Over at The Useless Tree and at Frog in a Well there’s a discussion about how to approach the teaching of Confucius. Since I’m teaching two courses dealing with Confucius this semester (one is a basic ethics course fitting in Confucius for a few weeks, while the other is a full semester seminar just on Confucianism), I figured I’d put up a post on it. There are two basic (and related issues) at work. One is the fact that the Analects is most certainly an accretion — the text was not all written at the same time and so was put together over a period, some stretching far after Confucius. So the question “Who is Confucius?” is an obvious one. The second is whether a text should be presented within its cultural and historical context.
I’ll come right out and admit it: I do very little with respect to situating the text within its historical/cultural context. In addition, I pay little attention to the question of whether the texts actually represent the views of one person, or many.
Some of the reasoning why I approach the text this way is simply due to being accustomed to doing it that way — this itself a result of my (analytically oriented) philosophical training. I don’t recall in graduate school a single moment when we (as the students) were given historical and cultural backgrounds surrounding any of the texts we read. We simply looked for the arguments, “tore them out” and put them under microscopes. Terribly non-historical, I’ll admit — we treated arguments as if they were timeless artifacts.
I tend to treat Confucius in a similar (if not so overtly sterile) fashion, though I do stress the inescapable fact that our readings of the text are historically situated. I start by treating the text as a puzzle — one that has to be reconstructed by the reader. Because it is written in the style that it is, highly metaphorical, disordered, partial, and aphoristic, there’s no doubting the fact that any “reading” of the text will be heavily interpretative, and as a result, readings of the Analects will tend to be extremely autobiographical.
Like Sam’s approach (at Useless Tree), this style of approaching the text says that as a teacher I’m more interested in what the texts say about us, and about our own approaches to life than I am in how accurately our attempts to reconstruct that text are reflective of the contexts in which they were presented (or even of the actual historically embedded intentions of the authors. This doesn’t mean “any reading will do” of course, but I simply don’t stress the demand to try to understand the texts in that way). Of course, I’m in no way devaluing the importance of this sort of approach — it’s simply not mine. (That’s not to say that I couldn’t add a bit more historical context to my own presentations of the text, because I probably could).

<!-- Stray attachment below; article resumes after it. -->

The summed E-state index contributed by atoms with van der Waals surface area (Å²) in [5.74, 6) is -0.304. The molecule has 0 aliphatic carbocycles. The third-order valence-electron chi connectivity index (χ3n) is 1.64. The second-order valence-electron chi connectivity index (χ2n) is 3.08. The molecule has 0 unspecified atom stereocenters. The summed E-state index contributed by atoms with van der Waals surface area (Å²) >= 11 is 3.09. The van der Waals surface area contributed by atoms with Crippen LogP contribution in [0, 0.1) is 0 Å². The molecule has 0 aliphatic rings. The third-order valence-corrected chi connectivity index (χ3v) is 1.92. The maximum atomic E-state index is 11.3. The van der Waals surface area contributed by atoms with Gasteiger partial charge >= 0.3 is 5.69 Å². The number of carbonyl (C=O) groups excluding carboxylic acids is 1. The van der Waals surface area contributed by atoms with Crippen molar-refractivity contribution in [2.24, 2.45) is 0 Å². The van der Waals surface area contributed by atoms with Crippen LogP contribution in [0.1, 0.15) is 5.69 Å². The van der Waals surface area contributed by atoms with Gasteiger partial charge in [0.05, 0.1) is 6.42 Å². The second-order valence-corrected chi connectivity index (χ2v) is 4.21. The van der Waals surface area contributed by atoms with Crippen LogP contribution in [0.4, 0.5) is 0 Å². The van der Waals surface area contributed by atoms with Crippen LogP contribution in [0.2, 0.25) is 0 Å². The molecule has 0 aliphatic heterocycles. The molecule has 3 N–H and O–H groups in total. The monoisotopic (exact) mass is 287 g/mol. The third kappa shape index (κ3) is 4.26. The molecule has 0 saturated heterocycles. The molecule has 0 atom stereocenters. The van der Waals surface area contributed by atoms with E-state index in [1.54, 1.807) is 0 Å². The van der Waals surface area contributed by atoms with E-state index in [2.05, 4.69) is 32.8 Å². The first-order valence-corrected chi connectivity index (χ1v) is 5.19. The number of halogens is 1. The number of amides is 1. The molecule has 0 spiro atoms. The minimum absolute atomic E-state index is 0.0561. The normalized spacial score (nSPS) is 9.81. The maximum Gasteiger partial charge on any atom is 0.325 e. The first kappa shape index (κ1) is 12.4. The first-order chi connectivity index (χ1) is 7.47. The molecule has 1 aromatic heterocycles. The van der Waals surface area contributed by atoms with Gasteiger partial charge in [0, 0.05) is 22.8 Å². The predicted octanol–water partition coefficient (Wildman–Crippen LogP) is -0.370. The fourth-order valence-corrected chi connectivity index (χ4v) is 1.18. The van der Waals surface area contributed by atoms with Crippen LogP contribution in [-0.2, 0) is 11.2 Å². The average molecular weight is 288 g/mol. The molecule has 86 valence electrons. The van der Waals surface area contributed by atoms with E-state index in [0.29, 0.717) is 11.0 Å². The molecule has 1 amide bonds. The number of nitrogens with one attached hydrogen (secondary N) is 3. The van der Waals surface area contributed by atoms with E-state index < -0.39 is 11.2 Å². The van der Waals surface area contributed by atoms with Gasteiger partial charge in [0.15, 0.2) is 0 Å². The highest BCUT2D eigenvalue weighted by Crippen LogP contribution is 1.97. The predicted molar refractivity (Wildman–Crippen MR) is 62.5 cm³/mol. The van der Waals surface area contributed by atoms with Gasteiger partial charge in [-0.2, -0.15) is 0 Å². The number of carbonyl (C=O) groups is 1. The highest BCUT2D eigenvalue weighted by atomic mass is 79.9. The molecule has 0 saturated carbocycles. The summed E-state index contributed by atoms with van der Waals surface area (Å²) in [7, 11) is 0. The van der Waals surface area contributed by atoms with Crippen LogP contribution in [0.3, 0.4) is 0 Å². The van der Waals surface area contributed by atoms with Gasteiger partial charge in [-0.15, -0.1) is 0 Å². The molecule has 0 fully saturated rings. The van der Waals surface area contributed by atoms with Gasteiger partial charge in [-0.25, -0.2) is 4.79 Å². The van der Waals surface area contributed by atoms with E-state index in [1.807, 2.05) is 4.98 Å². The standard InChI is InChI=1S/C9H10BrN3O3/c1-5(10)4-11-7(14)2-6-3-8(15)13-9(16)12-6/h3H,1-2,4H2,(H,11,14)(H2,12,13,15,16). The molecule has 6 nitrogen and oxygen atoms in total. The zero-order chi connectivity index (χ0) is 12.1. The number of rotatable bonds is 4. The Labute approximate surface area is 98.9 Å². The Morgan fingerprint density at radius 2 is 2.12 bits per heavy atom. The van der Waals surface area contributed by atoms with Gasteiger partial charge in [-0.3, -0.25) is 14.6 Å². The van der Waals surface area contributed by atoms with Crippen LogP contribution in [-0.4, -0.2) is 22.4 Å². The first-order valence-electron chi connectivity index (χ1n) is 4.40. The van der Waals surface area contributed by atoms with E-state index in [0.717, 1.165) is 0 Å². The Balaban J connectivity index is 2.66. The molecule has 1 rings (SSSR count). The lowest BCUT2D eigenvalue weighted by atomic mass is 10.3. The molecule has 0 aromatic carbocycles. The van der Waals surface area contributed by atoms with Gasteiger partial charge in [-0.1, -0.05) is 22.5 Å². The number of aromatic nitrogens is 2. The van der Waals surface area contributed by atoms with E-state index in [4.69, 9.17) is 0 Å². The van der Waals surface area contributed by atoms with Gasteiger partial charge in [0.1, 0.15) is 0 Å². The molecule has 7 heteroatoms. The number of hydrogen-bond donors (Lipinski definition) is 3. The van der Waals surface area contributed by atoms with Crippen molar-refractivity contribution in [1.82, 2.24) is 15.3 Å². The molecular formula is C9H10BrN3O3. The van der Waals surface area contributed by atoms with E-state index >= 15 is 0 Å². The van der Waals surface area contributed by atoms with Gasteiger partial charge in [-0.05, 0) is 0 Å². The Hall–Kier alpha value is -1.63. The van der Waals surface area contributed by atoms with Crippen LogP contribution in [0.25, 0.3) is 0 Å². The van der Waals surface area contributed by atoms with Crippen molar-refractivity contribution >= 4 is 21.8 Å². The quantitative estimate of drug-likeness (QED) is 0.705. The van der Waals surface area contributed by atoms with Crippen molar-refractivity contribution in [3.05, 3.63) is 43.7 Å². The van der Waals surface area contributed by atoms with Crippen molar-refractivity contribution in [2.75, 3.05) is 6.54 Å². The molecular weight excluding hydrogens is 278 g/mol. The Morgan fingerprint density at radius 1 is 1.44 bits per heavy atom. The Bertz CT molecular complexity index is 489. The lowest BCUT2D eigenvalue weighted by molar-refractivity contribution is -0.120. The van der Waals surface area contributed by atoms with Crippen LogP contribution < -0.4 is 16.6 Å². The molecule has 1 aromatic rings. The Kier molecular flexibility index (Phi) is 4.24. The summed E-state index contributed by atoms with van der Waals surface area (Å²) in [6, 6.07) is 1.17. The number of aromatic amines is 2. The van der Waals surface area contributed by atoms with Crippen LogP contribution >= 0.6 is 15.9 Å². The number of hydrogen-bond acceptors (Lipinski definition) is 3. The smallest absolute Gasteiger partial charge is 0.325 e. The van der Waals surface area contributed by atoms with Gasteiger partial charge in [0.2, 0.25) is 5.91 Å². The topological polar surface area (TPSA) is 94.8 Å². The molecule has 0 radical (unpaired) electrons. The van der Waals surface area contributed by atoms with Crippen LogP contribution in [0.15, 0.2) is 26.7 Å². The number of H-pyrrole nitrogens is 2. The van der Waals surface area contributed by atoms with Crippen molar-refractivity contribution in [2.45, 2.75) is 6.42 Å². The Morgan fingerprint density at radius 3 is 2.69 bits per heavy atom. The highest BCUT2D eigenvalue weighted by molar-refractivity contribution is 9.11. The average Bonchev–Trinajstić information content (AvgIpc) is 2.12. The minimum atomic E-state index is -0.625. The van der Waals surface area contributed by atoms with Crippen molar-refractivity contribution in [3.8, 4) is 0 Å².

The second question concerns the personage of Confucius. Who is he, anyway? Was there one guy? Or many? If one, are the texts even reflective of him? Again, I’ll have to come out and admit that I’m not terribly concerned with the question, though of course it’s an interesting question. When I or my students come face to face with the Analects (or any other text similar in nature), I want one quasi-Heideggerian question to guide the approach: “should I choose this person as my hero?” Is this a person from the past whose approach to existence I want to appropriate and make my own? Do I want to relive this history? This seems important to me, because a truly authentic interaction with the Analects should play a part in a person’s face-to-face engagement with the question of how to orient him or herself in life. In struggling with Confucius, you struggle with yourself.
The “Confucius” being struggled with here is clearly a “personage” being put forth as an exemplar, as a possible “hero” to be emulated and through which one can engage in a kind of authentic “repetition” of a historical “way of being.” But whether this “way of life” truly belonged to one person, or a few, or many, seems immaterial with respect to the responsibility of the reader to engage with the text in the way I am proposing. Perhaps this might be more of an issue for, say, a Christian engaging the Bible. If the question is “should I make Jesus my hero?” then, given the importance (for Christians) of the actual divinity of the historical personage of Jesus, it might be more important that “Jesus” (in the sense of what is being presented as a “way of life”) not turn out to be actually a reflection of an assemblage of individuals. Given that nothing turns on “Confucius” actually turning out to be spread out over numerous people/times, I don’t see anything of importance (again, with respect to my way of approaching the text) as relying on a specific way of answering the question.
That said, it certainly is nice to think of the whole system as belonging to the guy in the paintings, and also to the guy who seemed so clearly to have such an affectionate relationship with his students and, by extension, to those who are reading him.
One possible wrinkle: When you are thinking in terms of “your hero” it is perhaps psychologically necessary that this “conversation” you are having (your struggle with your own identity via your engagement with a person’s way of life presented in the text) be with another person (living or dead). When we think “how ought I to be?” it may be that you need to approach alternatives as presented by another person engaging the same question. But I could be wrong here in the sense that “person” needs to be “one person”. Perhaps a Confucian rejoinder might be that conversing with a “person” really always involves, in the end, talking to at least two entities (the minimum for a relationship). As a result, conversing with an admitted “assemblage” would be fine. On this last point, I’ll have to think a bit more!